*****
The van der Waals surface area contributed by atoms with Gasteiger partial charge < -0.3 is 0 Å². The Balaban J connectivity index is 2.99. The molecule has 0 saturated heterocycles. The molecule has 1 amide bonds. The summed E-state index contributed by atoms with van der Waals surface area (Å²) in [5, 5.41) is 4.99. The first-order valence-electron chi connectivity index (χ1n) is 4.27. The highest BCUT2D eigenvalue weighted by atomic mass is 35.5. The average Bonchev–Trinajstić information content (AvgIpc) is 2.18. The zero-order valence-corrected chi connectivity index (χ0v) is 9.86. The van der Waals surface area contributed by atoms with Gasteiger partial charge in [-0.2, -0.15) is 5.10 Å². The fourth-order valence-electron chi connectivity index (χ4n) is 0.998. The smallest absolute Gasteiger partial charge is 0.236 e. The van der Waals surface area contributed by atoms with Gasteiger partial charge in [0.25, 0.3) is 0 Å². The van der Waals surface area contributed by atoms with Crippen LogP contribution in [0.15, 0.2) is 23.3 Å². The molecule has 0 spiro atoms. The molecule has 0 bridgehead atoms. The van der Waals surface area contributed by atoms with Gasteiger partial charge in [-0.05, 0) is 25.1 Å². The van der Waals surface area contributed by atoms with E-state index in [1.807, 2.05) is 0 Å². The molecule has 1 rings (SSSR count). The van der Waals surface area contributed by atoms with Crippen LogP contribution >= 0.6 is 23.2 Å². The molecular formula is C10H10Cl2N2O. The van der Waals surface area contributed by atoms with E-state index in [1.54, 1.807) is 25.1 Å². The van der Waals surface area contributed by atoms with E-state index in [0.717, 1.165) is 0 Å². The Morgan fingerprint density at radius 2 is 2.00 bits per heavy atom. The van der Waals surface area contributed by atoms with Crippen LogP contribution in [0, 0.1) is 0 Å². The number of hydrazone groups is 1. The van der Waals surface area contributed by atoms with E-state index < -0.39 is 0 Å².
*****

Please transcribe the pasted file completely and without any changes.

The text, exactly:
The van der Waals surface area contributed by atoms with Gasteiger partial charge < -0.3 is 0 Å². The Balaban J connectivity index is 2.99. The molecule has 0 saturated heterocycles. The molecule has 1 amide bonds. The summed E-state index contributed by atoms with van der Waals surface area (Å²) in [5, 5.41) is 4.99. The first-order valence-electron chi connectivity index (χ1n) is 4.27. The highest BCUT2D eigenvalue weighted by atomic mass is 35.5. The average Bonchev–Trinajstić information content (AvgIpc) is 2.18. The zero-order valence-corrected chi connectivity index (χ0v) is 9.86. The van der Waals surface area contributed by atoms with Gasteiger partial charge in [-0.2, -0.15) is 5.10 Å². The fourth-order valence-electron chi connectivity index (χ4n) is 0.998. The smallest absolute Gasteiger partial charge is 0.236 e. The van der Waals surface area contributed by atoms with Gasteiger partial charge in [0.25, 0.3) is 0 Å². The van der Waals surface area contributed by atoms with Crippen LogP contribution in [0.15, 0.2) is 23.3 Å². The molecule has 0 spiro atoms. The molecule has 0 bridgehead atoms. The van der Waals surface area contributed by atoms with Gasteiger partial charge in [-0.05, 0) is 25.1 Å². The van der Waals surface area contributed by atoms with E-state index in [1.807, 2.05) is 0 Å². The molecule has 1 rings (SSSR count). The van der Waals surface area contributed by atoms with Crippen LogP contribution >= 0.6 is 23.2 Å². The molecular formula is C10H10Cl2N2O. The van der Waals surface area contributed by atoms with E-state index in [1.54, 1.807) is 25.1 Å². The van der Waals surface area contributed by atoms with E-state index in [0.717, 1.165) is 0 Å². The Morgan fingerprint density at radius 2 is 2.00 bits per heavy atom. The van der Waals surface area contributed by atoms with Crippen LogP contribution in [0, 0.1) is 0 Å². The number of hydrazone groups is 1. The van der Waals surface area contributed by atoms with E-state index < -0.39 is 0 Å².